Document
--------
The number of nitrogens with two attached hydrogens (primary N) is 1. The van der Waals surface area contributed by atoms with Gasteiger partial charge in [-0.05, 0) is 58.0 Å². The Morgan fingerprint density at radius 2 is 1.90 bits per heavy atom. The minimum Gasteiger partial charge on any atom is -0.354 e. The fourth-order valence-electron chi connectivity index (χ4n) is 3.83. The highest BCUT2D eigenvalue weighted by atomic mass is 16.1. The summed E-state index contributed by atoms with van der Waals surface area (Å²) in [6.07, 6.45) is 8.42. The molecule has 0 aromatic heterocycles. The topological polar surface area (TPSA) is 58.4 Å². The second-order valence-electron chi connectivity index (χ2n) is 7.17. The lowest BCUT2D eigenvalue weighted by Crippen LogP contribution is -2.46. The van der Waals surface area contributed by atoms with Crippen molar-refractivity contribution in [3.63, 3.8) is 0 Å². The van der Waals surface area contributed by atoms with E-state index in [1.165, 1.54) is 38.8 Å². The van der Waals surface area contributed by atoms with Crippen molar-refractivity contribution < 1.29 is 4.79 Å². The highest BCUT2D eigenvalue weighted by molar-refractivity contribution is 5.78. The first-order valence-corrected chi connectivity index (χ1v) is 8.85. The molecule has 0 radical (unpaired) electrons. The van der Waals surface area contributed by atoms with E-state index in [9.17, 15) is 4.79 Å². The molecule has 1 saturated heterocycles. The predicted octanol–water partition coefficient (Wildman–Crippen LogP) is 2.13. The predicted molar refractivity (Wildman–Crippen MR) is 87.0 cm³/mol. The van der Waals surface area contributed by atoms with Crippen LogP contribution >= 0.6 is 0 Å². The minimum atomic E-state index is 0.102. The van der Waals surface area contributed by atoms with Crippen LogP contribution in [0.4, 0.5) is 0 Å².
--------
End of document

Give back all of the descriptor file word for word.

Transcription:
The number of nitrogens with two attached hydrogens (primary N) is 1. The van der Waals surface area contributed by atoms with Gasteiger partial charge in [-0.05, 0) is 58.0 Å². The Morgan fingerprint density at radius 2 is 1.90 bits per heavy atom. The minimum Gasteiger partial charge on any atom is -0.354 e. The fourth-order valence-electron chi connectivity index (χ4n) is 3.83. The highest BCUT2D eigenvalue weighted by atomic mass is 16.1. The summed E-state index contributed by atoms with van der Waals surface area (Å²) in [6.07, 6.45) is 8.42. The molecule has 0 aromatic heterocycles. The topological polar surface area (TPSA) is 58.4 Å². The second-order valence-electron chi connectivity index (χ2n) is 7.17. The lowest BCUT2D eigenvalue weighted by Crippen LogP contribution is -2.46. The van der Waals surface area contributed by atoms with Crippen molar-refractivity contribution in [3.63, 3.8) is 0 Å². The van der Waals surface area contributed by atoms with E-state index in [1.165, 1.54) is 38.8 Å². The van der Waals surface area contributed by atoms with Crippen molar-refractivity contribution < 1.29 is 4.79 Å². The highest BCUT2D eigenvalue weighted by molar-refractivity contribution is 5.78. The first-order valence-corrected chi connectivity index (χ1v) is 8.85. The molecule has 0 radical (unpaired) electrons. The van der Waals surface area contributed by atoms with E-state index in [9.17, 15) is 4.79 Å². The molecule has 1 saturated heterocycles. The predicted octanol–water partition coefficient (Wildman–Crippen LogP) is 2.13. The predicted molar refractivity (Wildman–Crippen MR) is 87.0 cm³/mol. The van der Waals surface area contributed by atoms with Crippen LogP contribution >= 0.6 is 0 Å². The minimum atomic E-state index is 0.102. The van der Waals surface area contributed by atoms with Crippen LogP contribution in [0.4, 0.5) is 0 Å².